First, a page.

The 3.4.1 and 3.5 plans are not finalized. The lack of install handlers is a blocker for many products that otherwise want to adopt to p2. So I would expect something to happen early in the 3.5 cycle, but I can't promise anything until we have plan. Note that the API is all provisional in 3.4 and an important part of 3.5 is to work with a wide variety of install use cases to make sure we handle them.
>4) Should we abandon P2 and use the old update manager for the foreseeable feature and count on P2 to support this use case BEFORE the old update manager is deprecated?
If update manager install handlers support your needs, then I think it's safe to assume that our touchpoint support would support your scenario before UM is deprecated. I would imagine that we would either:
a) define a touchpoint that knows how to deal with UM install handlers in some backward compatible way. I'm not sure if this is possible or not, depending on what assumptions were made by preexisting install handlers with respect to the underlying file structure, etc.
b) define a specific migration guide that explains how to use touchpoint actions to accomplish what was previously done in the install handler.
That said, if your product timeline allows you to work with us on this scenario rather than waiting for it to be completed, it will help to ensure that the evolving API meets your requirements.
I hope this helps...
"Farokh Morshed" <fmorshed@xxxxxxxx>
Our problems with adopting P2 is mounting. I am starting to doubt whether P2 in 3.4 is really ready for prime time or at least our use.
Use case: We want the user to launch our pluginâs installation process by simply clicking âInstallââ in the Software Updates view. This action would download the plugin and a native installation executable (a windowâs MSI exe file). Then, the native installation executable would be launched, user interacts with the native installation process, and upon completion of the native installation process the installation of the plugin proceeds. If something goes wrong during the native installation, or user simply changes his mind and cancels, we donât want the plugin to be installed at all.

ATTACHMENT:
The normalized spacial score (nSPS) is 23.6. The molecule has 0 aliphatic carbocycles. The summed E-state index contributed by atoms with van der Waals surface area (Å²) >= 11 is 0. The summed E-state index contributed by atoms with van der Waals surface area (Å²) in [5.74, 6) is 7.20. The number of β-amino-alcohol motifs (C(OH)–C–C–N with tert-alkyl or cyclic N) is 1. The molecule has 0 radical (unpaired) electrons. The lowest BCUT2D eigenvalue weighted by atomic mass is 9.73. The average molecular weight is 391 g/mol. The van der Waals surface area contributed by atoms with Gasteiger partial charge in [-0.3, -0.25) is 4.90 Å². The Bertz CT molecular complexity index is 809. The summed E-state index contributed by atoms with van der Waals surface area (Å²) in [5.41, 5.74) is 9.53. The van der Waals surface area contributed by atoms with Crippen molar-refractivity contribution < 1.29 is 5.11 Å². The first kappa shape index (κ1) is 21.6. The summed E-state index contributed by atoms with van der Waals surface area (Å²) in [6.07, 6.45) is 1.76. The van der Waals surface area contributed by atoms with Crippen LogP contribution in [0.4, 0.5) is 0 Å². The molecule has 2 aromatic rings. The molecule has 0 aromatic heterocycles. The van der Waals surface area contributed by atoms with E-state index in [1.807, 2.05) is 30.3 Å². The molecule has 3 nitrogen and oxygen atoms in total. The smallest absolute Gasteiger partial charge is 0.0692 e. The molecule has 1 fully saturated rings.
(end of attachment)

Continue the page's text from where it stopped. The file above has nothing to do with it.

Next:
But it appears that P2 has no way for us to launch the native installation executable.
We have also thought about launching our native installation executable upon first use of the plugin. We certainly would not want to do this in the pluginâs start method. That would violate the etiquette that plugin start method take a very long time. So, we would leave this initialization for after the start method, to the actual use of our plugin. But, what if the installation failed. What if the user changed his mind and decided not to install at all. How do we tell Eclipse that this plugin is âdormantâ and should be uninstalled by the user, you know, something similar to how Eclipse behaves after a plugin start method has raised an exception. Looks like we cannot just call the pluginâs stop method, the Pluginâs stop method comment says âClients must never explicitly call this methodâ.
I feel like we are between a rock and a hard-place, or totally missing something.
My questions are:
1) Is the use case above a âreasonableâ use case in the eyes of the P2 project?
2) Is the use case above supported in P2 now?
3) If not, will it be supported very soon?
4) Should we abandon P2 and use the old update manager for the foreseeable feature and count on P2 to support this use case BEFORE the old update manager is deprecated?
By the way, we will always have this native installer. Eliminating the native installation is not an option for us.
If this mailing list is not the proper place to discuss this matter, PLEASE tell us so. Thank you.